We recommend daily brushing of your pets’ teeth. Oral hygiene in cats and dogs is just as important for them as for their people. The sooner you get your kitten or puppy used to the toothbrush and toothpaste, the easier it is to brush their teeth. We also recommend yearly dental cleanings for pets three years and older or sooner depending on their dental health. We carry a complete line of home dental care products and would be happy to answer any questions you have about your pets’ oral hygiene.

To get started with a tooth brushing routine, follow the steps below:

When beginning any new routine with your pet, remember to start easy and go slow.

To brush your pet’s teeth, you will need: 1 dog or cat toothbrush (we have appropriately sized brushes), dog or cat toothpaste (do NOT use human toothpaste – ingredients in these are toxic to pets), your pet’s favorite treat, and some patience.

After each step, provide your pet with his or her favorite treat and praise. Positive reinforcement is the key to success with establishing a tooth brushing routine.

  1. To begin, find a room in your house where you can brush your pet’s teeth every day. Dogs and cats love routine and especially if they are nervous, being in the same place each time will ease anxiety during the rest of the day. We suggest the bathroom – when you brush your teeth, brush your pet’s teeth, too. That way, it won’t get easily forgotten.
  2. Prepare your toothbrush before you get Fido in the bathroom. Squeeze a small amount of toothpaste on the brush and set it somewhere within reach.
  3. Get Fido in the bathroom. If he is nervous, coax him into the bathroom with a treat. If it requires much coaxing, give him the treat and stop here for this time. Get him comfortable coming into the bathroom by repeating this several times over the course of the next few days. Once your pet is comfortable entering the “tooth brushing room”, proceed to the next step.
  4. Offer the toothbrush to your pet – let him or her smell it. You probably have picked out an appetizing flavor of toothpaste so he or she may just want to lick it off the toothbrush. Encourage your pet to be interested in the toothpaste. If interest isn’t there, don’t give up. Sometimes just the fact of it being something new might be intimidating. If you don’t get the response you want, try bringing Fido into the bathroom on several occasions and keep offering the toothpaste. You can also try putting the toothpaste on your pet’s favorite treat to get him or her accustomed to the taste. If you absolutely cannot get him or her interested, you may want to try a different flavor or brushing without any tooth paste.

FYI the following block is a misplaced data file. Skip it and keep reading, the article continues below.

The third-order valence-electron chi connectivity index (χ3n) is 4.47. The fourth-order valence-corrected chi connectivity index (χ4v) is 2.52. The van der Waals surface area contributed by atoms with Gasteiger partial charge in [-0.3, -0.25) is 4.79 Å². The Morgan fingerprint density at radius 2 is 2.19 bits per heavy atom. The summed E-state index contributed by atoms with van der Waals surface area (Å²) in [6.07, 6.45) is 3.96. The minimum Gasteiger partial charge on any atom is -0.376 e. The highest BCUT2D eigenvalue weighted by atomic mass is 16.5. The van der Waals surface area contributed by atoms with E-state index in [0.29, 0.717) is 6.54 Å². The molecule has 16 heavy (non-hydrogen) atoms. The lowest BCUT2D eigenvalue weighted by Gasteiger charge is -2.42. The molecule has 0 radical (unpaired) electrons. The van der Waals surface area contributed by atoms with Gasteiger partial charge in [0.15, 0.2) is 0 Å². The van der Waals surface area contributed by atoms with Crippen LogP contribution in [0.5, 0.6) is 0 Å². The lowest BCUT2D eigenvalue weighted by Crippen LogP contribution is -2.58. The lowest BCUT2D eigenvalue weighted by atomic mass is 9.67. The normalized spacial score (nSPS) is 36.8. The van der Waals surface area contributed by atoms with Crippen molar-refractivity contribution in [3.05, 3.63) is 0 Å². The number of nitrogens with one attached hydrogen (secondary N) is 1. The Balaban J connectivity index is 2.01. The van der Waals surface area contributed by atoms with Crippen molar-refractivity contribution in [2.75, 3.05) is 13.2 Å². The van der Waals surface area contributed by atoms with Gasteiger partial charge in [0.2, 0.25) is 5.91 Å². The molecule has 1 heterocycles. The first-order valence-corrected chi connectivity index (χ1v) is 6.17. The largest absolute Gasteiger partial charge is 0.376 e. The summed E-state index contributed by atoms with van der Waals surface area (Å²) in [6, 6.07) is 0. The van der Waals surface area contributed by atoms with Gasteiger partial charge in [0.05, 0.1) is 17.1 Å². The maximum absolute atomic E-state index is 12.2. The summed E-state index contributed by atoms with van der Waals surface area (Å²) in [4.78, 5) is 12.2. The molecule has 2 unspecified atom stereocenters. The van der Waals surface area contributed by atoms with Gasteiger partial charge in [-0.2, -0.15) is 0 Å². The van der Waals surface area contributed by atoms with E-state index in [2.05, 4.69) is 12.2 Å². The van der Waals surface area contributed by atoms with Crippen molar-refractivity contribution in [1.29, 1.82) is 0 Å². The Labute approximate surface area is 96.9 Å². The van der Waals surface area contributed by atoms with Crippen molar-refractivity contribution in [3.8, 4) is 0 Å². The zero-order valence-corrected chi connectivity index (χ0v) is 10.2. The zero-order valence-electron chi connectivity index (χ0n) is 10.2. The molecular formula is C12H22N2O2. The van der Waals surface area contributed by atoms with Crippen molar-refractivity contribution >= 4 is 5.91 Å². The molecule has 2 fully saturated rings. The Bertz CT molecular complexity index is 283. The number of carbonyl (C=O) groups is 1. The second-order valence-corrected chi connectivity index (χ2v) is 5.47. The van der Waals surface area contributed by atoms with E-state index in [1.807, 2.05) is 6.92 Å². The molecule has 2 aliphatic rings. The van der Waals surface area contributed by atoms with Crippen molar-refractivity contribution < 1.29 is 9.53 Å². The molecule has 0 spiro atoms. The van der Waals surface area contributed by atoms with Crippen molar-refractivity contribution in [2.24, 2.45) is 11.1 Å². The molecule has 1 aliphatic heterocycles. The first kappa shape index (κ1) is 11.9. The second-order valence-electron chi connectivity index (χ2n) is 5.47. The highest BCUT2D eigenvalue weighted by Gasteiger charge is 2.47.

5. Once the location and toothpaste have been pet-approved, you want to get your cat or dog used to the idea of having the toothbrush in his/her mouth. In your approved location, offer the toothbrush (with toothpaste on it) and gently place it along the outside of the teeth. Allow them to chew on it, etc. for a few seconds and then remove it. Offer the toothbrush again and allow your pet to lick off any remaining toothpaste. Don’t forget to provide ample praise!
  6. If you’ve successfully gotten your pet used to the toothpaste and having the toothbrush in his/her mouth, you’re nearly there! This time when you go to brush your pets teeth, try scrubbing the brush gently around the outside of your pet’s teeth. Take breaks if needed. If all goes well continue to brush until you’ve reached all corners of your pet’s mouth. If he or she begins to show any sign of becoming agitated or resist, stop immediately and try again the next day. Make sure to offer lots and lots of praise. Once your pet has become accustomed to this, start brushing the inside surfaces of the teeth as well. We want all aspects of your pet’s teeth to be brushed. But, if your pet will allow brushing on the outside but not the inside, brush what they will tolerate.
  7. You’ve learned how to brush your pet’s teeth and gotten your pet comfortable with the new routine. Now, just make sure you brush your pet’s teeth regularly (every day is best) and perhaps next time you visit the vet, you won’t hear “It is time to get Fido’s teeth cleaned again….”